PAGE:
Editor’s Note: today’s guest article comes to us courtesy of author Jenna Smith.
If your history curriculum consists of little more than reading paragraphs out of textbooks and completing multiple-choice worksheets, it’s time for you to get to work. We are living in an unparalleled era of access to history archives, video, documents, and other tangible items that will get your history lessons out of the textbooks and into your students’ imaginations.
When today’s teachers were in elementary school history classes, 30 to 40 years ago, video was rarely integrated into the daily history lesson. Yes, there was footage of the Moon Landing, of Dr. Martin Luther King Jr’s “I Have a Dream” speech, of the famous debate in which Kennedy defeated Nixon. However, even a generation ago it was too hard to access those videocassettes, not to mention too expensive to give every classroom the full panoply of historical videos required to bring history to life.
So we read, instead. We read that John F. Kennedy looked handsome and poised, and that Richard Nixon looked sweaty and flustered, and tried to imagine the scene for ourselves.
Now, all today’s teachers have to do is pull up the appropriate YouTube video. Everything is there: the Kennedy/Nixon debates, the “I Have a Dream” speech, even the groundbreaking moment when Star Trek featured the first interracial kiss on television, between Captain Kirk and Lieutenant Uhura. Use these videos to teach your students history as it was originally experienced: by watching these great moments, instead of reading about them.
In addition to historical video, it is your job to bring actual historical documents and artifacts into the classroom. Consider items like Civil War soldier daguerrotypes, 1950s crinolines, or even the early brick-shaped cell phones of the 1980s. A quick trip to an antique store or a resale shop will provide you with numerous artifacts to take into the classroom, and giving your students the opportunity to actually see the girdles and crinolines their ancestors wore will help them better understand why “bra-burning” and other public activities were essential to the Women’s Movement.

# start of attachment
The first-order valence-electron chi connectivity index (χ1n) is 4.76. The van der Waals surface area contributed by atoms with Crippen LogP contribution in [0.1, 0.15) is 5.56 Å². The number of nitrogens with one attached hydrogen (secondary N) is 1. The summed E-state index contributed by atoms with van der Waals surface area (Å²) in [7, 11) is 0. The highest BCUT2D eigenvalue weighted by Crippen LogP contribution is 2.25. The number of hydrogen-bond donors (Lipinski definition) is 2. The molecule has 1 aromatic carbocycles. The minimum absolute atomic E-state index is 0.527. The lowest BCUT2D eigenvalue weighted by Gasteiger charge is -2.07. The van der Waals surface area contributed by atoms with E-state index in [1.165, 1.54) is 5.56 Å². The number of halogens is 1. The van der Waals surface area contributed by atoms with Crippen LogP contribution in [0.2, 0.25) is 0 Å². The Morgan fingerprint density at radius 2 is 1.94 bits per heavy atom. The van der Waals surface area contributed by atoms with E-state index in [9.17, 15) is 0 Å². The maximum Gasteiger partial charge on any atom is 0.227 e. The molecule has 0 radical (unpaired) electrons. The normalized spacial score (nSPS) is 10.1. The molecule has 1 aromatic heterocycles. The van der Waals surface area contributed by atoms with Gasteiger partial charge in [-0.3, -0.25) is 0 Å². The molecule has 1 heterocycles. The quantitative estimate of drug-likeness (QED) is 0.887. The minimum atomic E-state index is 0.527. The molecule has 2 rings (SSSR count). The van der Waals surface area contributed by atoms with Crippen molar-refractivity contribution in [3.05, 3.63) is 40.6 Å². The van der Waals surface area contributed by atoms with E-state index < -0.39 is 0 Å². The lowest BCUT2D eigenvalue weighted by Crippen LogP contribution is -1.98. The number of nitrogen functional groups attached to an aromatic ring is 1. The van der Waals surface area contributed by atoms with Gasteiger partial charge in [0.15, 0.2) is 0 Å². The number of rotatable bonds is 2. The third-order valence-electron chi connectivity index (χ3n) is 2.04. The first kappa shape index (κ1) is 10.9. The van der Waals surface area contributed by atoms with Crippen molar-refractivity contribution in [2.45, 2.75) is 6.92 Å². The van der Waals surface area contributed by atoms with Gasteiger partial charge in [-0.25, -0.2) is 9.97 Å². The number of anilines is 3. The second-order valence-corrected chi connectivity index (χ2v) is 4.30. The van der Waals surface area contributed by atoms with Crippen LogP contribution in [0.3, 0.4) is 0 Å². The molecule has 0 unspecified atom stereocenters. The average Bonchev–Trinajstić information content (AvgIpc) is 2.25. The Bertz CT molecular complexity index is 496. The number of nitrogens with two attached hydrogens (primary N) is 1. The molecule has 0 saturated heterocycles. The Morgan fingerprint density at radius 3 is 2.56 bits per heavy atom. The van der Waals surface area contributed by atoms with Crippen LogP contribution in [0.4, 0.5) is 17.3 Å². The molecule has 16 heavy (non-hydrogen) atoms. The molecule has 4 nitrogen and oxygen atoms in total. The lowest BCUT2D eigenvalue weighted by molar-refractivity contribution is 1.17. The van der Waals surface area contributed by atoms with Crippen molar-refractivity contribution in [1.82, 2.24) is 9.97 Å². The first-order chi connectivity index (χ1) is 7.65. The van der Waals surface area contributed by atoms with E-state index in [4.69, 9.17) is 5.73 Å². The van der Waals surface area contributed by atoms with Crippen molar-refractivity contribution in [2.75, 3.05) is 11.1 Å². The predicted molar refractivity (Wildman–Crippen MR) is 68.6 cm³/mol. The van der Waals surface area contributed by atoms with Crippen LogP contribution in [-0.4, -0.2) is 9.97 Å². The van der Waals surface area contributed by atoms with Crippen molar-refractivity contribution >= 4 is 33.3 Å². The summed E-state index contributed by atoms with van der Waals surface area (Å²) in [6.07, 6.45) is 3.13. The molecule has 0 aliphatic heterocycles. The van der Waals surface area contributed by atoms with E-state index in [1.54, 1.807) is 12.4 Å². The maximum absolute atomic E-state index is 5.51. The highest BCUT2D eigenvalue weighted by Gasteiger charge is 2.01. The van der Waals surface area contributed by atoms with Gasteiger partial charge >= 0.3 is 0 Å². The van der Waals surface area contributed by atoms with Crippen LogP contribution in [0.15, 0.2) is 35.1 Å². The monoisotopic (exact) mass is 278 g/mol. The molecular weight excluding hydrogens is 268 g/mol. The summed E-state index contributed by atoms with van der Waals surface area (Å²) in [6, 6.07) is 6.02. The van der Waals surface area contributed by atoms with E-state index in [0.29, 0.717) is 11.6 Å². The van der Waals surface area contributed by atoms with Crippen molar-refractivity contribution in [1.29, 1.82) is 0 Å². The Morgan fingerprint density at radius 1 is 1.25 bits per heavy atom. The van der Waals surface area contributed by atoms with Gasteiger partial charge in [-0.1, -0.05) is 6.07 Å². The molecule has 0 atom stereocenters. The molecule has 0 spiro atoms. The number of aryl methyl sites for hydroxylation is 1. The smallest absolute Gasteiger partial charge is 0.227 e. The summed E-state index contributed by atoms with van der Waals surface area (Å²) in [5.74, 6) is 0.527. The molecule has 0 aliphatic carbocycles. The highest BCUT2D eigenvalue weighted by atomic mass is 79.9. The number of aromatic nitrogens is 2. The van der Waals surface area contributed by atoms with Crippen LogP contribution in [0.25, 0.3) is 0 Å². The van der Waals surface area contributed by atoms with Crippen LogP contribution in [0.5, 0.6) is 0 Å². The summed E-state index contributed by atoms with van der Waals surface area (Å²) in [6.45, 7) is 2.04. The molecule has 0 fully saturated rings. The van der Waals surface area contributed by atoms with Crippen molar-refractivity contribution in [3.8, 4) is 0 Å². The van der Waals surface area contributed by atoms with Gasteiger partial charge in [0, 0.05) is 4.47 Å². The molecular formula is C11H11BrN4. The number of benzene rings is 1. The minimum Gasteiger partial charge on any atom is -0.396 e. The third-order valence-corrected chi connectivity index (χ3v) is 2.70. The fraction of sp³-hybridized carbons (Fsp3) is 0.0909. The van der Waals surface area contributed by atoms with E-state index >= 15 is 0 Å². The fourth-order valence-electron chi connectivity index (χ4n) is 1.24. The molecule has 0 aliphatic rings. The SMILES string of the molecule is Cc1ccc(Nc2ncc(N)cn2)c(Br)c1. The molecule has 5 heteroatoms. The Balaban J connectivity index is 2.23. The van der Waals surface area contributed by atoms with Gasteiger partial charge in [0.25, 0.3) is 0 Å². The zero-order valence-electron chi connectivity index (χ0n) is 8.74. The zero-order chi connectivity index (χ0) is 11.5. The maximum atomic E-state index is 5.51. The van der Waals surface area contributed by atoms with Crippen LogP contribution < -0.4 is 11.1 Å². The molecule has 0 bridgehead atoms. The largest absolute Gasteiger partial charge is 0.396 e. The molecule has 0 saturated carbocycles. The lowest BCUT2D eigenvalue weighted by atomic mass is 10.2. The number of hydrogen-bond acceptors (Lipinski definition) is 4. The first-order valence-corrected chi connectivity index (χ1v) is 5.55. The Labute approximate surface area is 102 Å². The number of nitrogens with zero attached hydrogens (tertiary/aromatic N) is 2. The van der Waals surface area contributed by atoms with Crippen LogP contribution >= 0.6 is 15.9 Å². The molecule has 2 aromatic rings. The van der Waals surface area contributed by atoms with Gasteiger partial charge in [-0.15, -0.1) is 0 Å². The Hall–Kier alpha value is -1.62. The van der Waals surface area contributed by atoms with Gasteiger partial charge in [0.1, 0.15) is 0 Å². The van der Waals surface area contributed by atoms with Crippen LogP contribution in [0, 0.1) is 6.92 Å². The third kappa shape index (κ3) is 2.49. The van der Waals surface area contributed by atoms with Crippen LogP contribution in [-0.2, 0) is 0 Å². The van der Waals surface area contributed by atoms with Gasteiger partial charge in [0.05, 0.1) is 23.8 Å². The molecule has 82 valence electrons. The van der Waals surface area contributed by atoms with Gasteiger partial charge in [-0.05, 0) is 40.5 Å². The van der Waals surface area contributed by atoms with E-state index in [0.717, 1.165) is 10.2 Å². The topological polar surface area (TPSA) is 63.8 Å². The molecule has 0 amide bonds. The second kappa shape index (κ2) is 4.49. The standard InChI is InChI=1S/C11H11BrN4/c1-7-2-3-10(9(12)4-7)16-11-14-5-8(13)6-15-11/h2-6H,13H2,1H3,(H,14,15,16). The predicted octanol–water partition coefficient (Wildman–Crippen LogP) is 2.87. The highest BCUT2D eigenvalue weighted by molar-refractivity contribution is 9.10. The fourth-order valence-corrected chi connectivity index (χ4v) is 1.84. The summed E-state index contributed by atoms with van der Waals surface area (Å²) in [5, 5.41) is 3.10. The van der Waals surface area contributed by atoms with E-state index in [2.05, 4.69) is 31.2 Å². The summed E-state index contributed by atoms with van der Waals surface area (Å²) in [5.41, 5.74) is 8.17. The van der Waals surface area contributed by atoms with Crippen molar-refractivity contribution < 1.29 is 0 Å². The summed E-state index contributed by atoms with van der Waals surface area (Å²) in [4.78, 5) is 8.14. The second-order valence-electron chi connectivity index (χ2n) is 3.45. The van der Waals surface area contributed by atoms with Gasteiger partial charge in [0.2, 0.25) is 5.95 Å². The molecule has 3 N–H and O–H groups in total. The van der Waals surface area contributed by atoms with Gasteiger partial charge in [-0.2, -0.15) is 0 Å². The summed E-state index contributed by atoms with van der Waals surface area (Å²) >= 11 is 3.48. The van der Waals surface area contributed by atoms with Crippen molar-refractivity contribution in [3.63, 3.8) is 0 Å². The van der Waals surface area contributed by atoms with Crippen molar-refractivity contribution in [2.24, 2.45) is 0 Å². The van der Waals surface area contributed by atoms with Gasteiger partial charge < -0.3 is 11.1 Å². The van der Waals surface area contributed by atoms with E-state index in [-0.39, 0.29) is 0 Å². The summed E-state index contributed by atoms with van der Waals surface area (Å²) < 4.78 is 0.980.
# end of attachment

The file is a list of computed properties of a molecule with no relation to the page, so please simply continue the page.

There are also one-of-a-kind historical documents available, such as famous autographs for sale. If your school pools its resources, it can own an actual George Washington or Thomas Jefferson autograph, signed at the bottom of an important letter or piece of legislation. Imagine your students stopping in the hallway to look at that autograph, protected under glass. With one purchase, you have done more to bring history to life than a thousand textbooks.
Showing your students historical videos, or letting them pass around an old cell phone, only goes part way. Give your students a sense of ownership in history by letting them perform independent research projects on a topic of their choosing. Yes, this means you’ll get a lot of presentations about the Titanic or about fighter planes in WWII, but you’ll also be giving your students the opportunity to truly discover what types of historical materials are available for them to study.
The Vietnam War, for example, is not a few paragraphs in a history textbook; it’s a collection of stories and songs and memories that are right there for anyone to uncover. Even young Titanic enthusiasts have access to more materials than we could have ever imagined, when we were their age, from three-dimensional video models of the original ship to music from a pig-shaped music box that a child played to comfort lifeboat companions as the ship went down.
As you can see, if you are limiting your history lessons to the materials in the standard curriculum, you are preventing your students from gaining a true understanding of history. With so many videos, audio recordings, and tangible artifacts available to bring into the classroom, it is essential to take advantage of these opportunities to unlock history, take it out of the textbook, and make it come to life.
Our guest authors are experts from across the field of education, technology, and the arts who provide a unique perspective to classrooms in the 21st century. Interested in writing an article for EducationCloset? Please send us an email and sample of your writing to: [email protected]